A future version of the app will include an option to use shapefiles that have been converted to raster images (created by ECODATA-Prepare), as a workaround for this limitation.

Labeled points


Here you can optionally define arbitrary points and labels to display in the animation, for example to identify place names or times and locations of relevant events.

  1. Prepare a .csv file containing labels and their placement on the map. This file can be prepared using a spreadsheet (e.g., Excel), as long it is saved as a .csv file. Information to include is as follows (all coordinates in decimal deg):

    • longitude and latitude (required): coordinates for the location of interest, in decimal degrees, WGS84

    • label (required): the text to display

    • start_time and end_time (optional): can be used to restrict the display of the label to the specified range of dates, in format yyyy-mm-dd

    • label_longitude and label_latitude (optional): coordinates where the label text should be placed on the map (left edge of label if the point is to the left of the label, right edge if the point is to the right of the label). This option is used if the label placement needs adjustment.

    • horizontal_alignment (optional): “right” or “left”, indicating the alignment of the point relative to the label (e.g., “left” means that the point will be aligned to the left of the label). Defaults to “left” if not otherwise specified.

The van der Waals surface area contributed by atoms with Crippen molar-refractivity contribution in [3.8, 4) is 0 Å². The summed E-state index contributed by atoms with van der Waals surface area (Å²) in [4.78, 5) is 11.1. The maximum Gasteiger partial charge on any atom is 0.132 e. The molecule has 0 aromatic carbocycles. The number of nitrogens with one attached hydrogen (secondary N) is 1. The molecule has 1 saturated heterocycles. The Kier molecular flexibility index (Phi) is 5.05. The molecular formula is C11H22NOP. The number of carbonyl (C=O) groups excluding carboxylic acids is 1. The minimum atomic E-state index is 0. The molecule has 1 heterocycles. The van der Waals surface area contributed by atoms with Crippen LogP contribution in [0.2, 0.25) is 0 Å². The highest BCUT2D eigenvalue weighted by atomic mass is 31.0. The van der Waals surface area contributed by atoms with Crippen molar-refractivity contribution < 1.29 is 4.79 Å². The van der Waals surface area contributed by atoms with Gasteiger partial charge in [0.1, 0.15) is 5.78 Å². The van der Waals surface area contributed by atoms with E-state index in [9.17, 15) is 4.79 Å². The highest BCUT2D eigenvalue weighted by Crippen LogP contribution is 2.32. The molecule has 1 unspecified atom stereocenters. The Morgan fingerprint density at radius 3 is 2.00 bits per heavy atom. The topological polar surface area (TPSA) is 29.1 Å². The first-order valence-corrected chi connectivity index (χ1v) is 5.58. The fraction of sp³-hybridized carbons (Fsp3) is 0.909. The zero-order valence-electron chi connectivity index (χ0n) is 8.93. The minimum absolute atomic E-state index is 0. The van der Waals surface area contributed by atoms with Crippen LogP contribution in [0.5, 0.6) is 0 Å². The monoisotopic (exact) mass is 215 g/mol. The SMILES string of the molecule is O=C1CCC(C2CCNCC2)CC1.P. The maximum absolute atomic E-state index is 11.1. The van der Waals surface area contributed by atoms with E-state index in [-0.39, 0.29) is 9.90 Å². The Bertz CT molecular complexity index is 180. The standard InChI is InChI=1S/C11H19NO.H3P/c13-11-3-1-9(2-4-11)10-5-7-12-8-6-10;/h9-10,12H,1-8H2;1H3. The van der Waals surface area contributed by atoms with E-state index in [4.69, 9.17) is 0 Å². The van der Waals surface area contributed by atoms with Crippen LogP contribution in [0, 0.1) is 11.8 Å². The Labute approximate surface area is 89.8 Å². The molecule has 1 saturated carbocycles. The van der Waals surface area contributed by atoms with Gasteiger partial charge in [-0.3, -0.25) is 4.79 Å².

An example will look something like this (this example is displayed in table format for easier reading, but note that the file must be saved in .csv format):











    Test point 1







    Test point 2


    In .csv format:

    -123,56,Test point 1,2015-07-20,2015-07-30,-123.1,56.1,
    -121.5,54.5,Test point 2,,,,,right

    Note that only the longitude, latutude, and label columns are required, and rows can also be left empty in the optional columns.

  2. Click on Select file and browse to the .csv file with the label information.

  3. Adjust the marker color and size as desired.



Here you can optionally select to display elevation contours, based on the ETOPO1 1-Arc-Minute Global Relief Model.

  1. Check Include elevation contours to draw these on the map.

  2. If selected, review or update the number of levels and line design to use, and choose whether or not to display labels on the contour lines.